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dc.contributor.authorIllingworth, Robert S.
dc.contributor.authorGruenewald-Schneider, Ulrike
dc.contributor.authorWebb, Shaun
dc.contributor.authorKerr, Alastair R. W.
dc.contributor.authorJames, Keith D.
dc.contributor.authorTurner, Daniel J.
dc.contributor.authorSmith, Colin
dc.contributor.authorHarrison, David J.
dc.contributor.authorAndrews, Robert
dc.contributor.authorBird, Adrian P.
dc.identifier.citationIllingworth , R S , Gruenewald-Schneider , U , Webb , S , Kerr , A R W , James , K D , Turner , D J , Smith , C , Harrison , D J , Andrews , R & Bird , A P 2010 , ' Orphan CpG islands identify numerous conserved promoters in the mammalian genome ' , PLoS Genetics , vol. 6 , no. 9 , e1001134 .
dc.identifier.otherPURE: 23160358
dc.identifier.otherPURE UUID: 92da5c62-4e80-4113-9901-39ae87dfd90d
dc.identifier.otherWOS: 000282369200015
dc.identifier.otherScopus: 78049419464
dc.identifier.otherORCID: /0000-0001-9041-9988/work/64034290
dc.descriptionThis work was funded by grants from the Wellcome Trust (077224; and the Medical Research Council (G0800026; http://
dc.description.abstractCpG islands (CGIs) are vertebrate genomic landmarks that encompass the promoters of most genes and often lack DNA methylation. Querying their apparent importance, the number of CGIs is reported to vary widely in different species and many do not co-localise with annotated promoters. We set out to quantify the number of CGIs in mouse and human genomes using CXXC Affinity Purification plus deep sequencing (CAP-seq). We also asked whether CGIs not associated with annotated transcripts share properties with those at known promoters. We found that, contrary to previous estimates, CGI abundance in humans and mice is very similar and many are at conserved locations relative to genes. In each species CpG density correlates positively with the degree of H3K4 trimethylation, supporting the hypothesis that these two properties are mechanistically interdependent. Approximately half of mammalian CGIs (>10,000) are "orphans'' that are not associated with annotated promoters. Many orphan CGIs show evidence of transcriptional initiation and dynamic expression during development. Unlike CGIs at known promoters, orphan CGIs are frequently subject to DNA methylation during development, and this is accompanied by loss of their active promoter features. In colorectal tumors, however, orphan CGIs are not preferentially methylated, suggesting that cancer does not recapitulate a developmental program. Human and mouse genomes have similar numbers of CGIs, over half of which are remote from known promoters. Orphan CGIs nevertheless have the characteristics of functional promoters, though they are much more likely than promoter CGIs to become methylated during development and hence lose these properties. The data indicate that orphan CGIs correspond to previously undetected promoters whose transcriptional activity may play a functional role during development.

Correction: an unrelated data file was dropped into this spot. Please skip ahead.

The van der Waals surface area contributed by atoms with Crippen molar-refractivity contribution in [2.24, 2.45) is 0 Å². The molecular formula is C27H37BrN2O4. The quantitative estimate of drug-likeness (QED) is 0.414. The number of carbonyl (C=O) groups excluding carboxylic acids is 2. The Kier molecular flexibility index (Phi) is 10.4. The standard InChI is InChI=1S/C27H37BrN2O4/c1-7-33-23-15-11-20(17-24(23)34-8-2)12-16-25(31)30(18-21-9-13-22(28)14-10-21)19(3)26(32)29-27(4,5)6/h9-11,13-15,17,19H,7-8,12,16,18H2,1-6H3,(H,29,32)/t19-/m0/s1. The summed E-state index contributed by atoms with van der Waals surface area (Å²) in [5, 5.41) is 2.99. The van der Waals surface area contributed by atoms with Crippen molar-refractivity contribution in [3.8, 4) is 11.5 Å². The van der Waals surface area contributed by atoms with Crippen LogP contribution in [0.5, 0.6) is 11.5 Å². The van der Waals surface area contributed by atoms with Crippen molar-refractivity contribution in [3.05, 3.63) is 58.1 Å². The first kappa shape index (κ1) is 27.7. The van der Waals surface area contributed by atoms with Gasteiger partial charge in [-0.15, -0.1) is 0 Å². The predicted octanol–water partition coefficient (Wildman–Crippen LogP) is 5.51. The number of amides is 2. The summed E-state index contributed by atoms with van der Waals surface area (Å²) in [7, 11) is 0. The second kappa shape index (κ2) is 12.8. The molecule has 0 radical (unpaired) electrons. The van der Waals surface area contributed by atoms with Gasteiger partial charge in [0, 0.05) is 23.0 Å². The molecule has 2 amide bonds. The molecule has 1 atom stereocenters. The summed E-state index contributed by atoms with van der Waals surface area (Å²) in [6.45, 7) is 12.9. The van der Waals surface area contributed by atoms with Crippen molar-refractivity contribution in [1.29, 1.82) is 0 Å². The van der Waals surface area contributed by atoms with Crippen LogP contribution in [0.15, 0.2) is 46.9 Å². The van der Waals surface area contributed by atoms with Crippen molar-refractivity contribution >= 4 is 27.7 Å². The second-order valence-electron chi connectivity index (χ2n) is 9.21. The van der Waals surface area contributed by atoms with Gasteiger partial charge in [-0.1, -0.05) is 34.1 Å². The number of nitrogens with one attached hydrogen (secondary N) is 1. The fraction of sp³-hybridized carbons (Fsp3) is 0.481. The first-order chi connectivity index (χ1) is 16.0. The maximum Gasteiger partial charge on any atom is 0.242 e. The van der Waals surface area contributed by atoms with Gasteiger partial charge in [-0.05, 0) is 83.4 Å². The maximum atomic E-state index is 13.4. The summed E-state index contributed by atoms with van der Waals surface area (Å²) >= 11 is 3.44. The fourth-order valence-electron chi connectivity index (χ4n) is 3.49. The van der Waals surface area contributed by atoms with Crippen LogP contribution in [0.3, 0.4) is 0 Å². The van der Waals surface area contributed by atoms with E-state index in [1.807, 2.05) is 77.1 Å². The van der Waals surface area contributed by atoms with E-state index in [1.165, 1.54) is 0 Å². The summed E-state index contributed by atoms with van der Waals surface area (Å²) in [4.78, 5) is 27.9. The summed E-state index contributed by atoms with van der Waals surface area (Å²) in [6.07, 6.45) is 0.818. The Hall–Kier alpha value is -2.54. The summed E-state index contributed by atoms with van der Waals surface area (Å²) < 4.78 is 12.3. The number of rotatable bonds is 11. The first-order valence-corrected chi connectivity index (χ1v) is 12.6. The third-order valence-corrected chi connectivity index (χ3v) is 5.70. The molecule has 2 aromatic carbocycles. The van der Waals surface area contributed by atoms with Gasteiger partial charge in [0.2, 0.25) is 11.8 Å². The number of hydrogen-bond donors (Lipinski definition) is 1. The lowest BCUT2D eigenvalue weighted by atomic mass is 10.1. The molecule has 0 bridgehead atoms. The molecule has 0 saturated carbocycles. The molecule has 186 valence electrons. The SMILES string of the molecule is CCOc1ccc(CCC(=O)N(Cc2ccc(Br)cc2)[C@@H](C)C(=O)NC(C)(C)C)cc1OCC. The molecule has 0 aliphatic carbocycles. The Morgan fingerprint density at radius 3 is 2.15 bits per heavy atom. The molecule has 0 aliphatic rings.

dc.relation.ispartofPLoS Geneticsen
dc.rights© 2010 Illingworth et al. This is an open-access article distributed under the terms of the Creative Commons Attribution License, which permits unrestricted use, distribution, and reproduction in any medium, provided the original author and source are credited.en
dc.subjectCpG islands (CGIs)en
dc.subjectDNA methylationen
dc.subjectCXXC Affinity Purification plus deep sequencing (CAP-seq)en
dc.subjectQ Scienceen
dc.subjectSDG 3 - Good Health and Well-beingen
dc.titleOrphan CpG islands identify numerous conserved promoters in the mammalian genomeen
dc.typeJournal articleen
dc.description.versionPublisher PDFen
dc.contributor.institutionUniversity of St Andrews. School of Medicineen
dc.description.statusPeer revieweden

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